ALL THE LITTLE BROTHERS
Five of that generation of Champlins lived to see the 20th century, one living until 1917. Two of Delight’s children, who were nine and five when their mother died, lived to the impressive age of 81. They were the exceptions. All but one of George and Susan’s children were dead by the time of the Civil War, at least five of them before their mother. Ellis’s oldest son, though he attained the rank of general, would die a sad and lingering death as a result of being wounded in the war.
But the saddest story of all is about the three youngest sons of Hazard and Mary Ann. Fortunately for Jeffrey and Prudence, they were gone before it happened, though Jeffrey had died only five months before. In September 1851, Ambrose was 6½, William almost 3, and baby Hazard just 13 months old. On September 12, Hazard died. The next day Ambrose died, and the day after that William, undoubtedly from an epidemic. They are buried in the Champlin plot just behind their grandparents.
Though Ellis moved even further west during the 1830s and all the way to Michigan in the 1850s, Hazard and George apparently lived out their lives in Rhinebeck, except that George, who outlived Susan by 25 years, may have spent his later years with his only surviving child, John Francis.
A TOWN CALLED BLENHEIM
We don’t know as much about this set of Delilah’s grandparents as the others, but we do know some (again with thanks to Bob Champlin for much of it). Stephen was born in Rhode Island January 31, 1771. His Stephen name came from his paternal grandfather, who died six months after Stephen’s birth. Stephen grew up the eldest son with five brothers and three or four sisters. (The brother just younger was the Jeffrey Washington mentioned earlier.)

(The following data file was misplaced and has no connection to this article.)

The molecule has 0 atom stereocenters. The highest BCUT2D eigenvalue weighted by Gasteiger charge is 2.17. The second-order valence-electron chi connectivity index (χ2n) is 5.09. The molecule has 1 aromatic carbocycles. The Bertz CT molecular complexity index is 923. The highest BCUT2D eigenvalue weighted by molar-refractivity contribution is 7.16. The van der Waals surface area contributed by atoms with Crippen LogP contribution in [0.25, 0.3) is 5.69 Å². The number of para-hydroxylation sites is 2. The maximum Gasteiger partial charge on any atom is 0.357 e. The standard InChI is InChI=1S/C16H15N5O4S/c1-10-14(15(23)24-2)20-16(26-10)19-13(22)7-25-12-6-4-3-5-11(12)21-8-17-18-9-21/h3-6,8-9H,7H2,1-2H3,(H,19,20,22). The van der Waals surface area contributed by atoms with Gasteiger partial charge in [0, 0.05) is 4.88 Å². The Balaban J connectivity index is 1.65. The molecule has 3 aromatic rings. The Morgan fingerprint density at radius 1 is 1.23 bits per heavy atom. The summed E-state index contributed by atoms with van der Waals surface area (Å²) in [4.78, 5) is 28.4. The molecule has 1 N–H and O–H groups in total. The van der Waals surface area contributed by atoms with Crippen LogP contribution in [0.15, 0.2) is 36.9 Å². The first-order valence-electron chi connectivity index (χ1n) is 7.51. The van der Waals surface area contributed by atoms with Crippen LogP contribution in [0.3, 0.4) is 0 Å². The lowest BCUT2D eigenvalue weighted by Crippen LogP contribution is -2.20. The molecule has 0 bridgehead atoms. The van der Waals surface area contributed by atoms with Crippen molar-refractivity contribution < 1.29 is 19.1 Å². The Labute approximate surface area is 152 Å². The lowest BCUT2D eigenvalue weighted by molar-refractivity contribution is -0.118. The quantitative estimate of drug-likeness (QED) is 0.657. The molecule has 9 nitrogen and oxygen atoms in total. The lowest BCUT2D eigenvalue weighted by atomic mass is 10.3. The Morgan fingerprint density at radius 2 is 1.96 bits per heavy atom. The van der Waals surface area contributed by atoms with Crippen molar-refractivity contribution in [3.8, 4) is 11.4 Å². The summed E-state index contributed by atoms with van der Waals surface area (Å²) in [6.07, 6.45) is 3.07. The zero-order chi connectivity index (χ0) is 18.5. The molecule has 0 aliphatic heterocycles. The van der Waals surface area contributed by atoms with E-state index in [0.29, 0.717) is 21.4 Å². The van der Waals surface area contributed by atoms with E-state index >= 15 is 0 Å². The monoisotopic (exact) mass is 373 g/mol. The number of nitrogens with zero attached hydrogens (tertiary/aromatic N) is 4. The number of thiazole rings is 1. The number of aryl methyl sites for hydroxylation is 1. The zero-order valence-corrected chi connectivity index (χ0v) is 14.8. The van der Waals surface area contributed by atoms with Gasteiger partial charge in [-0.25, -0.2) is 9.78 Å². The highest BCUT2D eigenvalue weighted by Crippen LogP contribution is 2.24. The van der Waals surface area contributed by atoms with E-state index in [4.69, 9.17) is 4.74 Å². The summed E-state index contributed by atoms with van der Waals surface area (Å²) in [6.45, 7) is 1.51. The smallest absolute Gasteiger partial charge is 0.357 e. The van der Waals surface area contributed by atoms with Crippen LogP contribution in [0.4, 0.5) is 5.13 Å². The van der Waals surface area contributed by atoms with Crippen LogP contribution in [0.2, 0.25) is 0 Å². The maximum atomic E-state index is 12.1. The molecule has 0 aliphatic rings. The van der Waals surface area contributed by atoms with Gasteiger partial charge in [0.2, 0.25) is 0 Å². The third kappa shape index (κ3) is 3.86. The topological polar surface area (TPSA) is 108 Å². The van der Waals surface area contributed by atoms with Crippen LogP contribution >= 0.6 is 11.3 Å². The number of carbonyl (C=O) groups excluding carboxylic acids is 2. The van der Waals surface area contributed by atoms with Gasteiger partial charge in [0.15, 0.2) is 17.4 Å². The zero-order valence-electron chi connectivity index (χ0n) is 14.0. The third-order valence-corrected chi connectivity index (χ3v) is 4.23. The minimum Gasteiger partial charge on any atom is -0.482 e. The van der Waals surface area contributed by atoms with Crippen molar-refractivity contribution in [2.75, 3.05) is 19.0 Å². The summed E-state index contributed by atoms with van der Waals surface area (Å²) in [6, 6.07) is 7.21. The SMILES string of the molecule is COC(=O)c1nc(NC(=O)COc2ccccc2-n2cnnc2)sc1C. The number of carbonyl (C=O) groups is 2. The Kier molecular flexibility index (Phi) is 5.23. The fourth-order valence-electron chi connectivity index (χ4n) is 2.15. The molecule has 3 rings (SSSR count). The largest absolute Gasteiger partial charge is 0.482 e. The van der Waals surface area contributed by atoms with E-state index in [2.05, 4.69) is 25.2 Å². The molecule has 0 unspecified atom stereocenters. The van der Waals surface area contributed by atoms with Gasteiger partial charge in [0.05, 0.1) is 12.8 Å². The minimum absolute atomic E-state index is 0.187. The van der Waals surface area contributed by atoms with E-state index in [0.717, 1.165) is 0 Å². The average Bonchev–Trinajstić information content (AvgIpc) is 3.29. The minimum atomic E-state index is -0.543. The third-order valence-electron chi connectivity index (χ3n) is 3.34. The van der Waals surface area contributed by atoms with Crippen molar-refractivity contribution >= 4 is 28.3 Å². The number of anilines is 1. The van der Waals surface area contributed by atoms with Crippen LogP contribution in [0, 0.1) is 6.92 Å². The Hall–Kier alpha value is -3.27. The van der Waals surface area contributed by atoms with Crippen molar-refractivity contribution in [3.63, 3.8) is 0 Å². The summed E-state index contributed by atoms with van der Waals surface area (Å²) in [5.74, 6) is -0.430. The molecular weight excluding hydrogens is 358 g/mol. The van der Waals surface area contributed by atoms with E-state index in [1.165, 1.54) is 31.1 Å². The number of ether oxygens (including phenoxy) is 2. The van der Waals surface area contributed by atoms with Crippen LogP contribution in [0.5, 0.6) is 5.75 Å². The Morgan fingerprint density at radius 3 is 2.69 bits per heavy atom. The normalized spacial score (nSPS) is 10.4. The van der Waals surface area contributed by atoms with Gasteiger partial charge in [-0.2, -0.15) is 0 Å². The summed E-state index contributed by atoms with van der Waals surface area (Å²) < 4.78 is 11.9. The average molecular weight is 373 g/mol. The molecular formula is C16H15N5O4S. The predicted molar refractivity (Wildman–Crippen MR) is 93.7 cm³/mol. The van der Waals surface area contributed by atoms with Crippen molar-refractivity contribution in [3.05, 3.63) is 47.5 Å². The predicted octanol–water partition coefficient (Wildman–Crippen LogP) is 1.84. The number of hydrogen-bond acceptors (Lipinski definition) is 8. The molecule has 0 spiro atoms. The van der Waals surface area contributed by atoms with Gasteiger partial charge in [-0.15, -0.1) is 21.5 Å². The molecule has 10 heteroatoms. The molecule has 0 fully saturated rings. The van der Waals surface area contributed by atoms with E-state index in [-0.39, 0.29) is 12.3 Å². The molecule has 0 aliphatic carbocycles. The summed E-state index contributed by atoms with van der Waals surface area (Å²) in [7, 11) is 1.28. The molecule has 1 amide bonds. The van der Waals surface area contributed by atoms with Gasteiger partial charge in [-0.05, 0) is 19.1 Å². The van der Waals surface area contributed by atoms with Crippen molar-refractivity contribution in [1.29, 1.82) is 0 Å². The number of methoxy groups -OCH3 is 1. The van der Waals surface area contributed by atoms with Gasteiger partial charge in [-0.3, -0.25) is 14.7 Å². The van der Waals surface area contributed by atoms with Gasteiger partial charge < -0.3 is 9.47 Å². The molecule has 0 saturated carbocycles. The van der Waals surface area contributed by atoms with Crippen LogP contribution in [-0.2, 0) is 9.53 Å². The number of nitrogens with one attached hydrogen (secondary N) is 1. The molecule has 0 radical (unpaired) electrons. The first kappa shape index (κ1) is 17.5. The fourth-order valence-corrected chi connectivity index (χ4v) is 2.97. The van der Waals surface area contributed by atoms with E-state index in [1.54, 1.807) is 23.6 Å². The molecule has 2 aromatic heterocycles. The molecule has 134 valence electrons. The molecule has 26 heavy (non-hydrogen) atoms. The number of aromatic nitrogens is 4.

Like Jeffrey Hazard, Stephen grew up during the war for independence. He did not marry until late in 1795, and then his bride was 18-year-old Prudence Clarke. She was born in 1777 and had at least one brother several years younger. In January 1798 a son was born to Stephen and Prudence and they named him—what else?—Jeffrey Clarke Champlin. Two and a half years later, brother Nicholas Northrup was born.
Before another child was born to them, Stephen and Prudence became part of a sizable family migration. What became of Stephen’s father, another Jeffrey Champlin, is not clear. Some records say he died in South Kingstown in 1797. Others are convinced he abandoned his family and went west. Whatever, according to Bob Champlin, in 1805 Stephen’s mother, the former Mary Gardiner, set out by covered wagon with five of her six sons and their families. They traveled to Schoharie County in the mountains of eastern New York and settled in a place called Blenheim Hill. What took them to that particular place we can only guess.
Five more sons were born to Stephen and Prudence, though we don’t have details about their lives like we do for the family of Jeffrey Hazard and Prudence in Rhinebeck. As far as we can tell, the town of Blenheim, or Blenheim Hill, was small and isolated in the mountains. Apparently the rent wars that raged in nearby Delaware County—a conflict between landed gentry and farmers—also touched Blenheim. The largest town in the area was Jefferson. Both towns continue today.
Jeffrey Clarke grew up to marry Ellis, or Allis, of the Rhinebeck Champlins. How he met her we do not know. Since their fathers were Champlin “cousins,” and if they grew up in the same town, it is possible that some interaction between the two families continued after they were all in New York.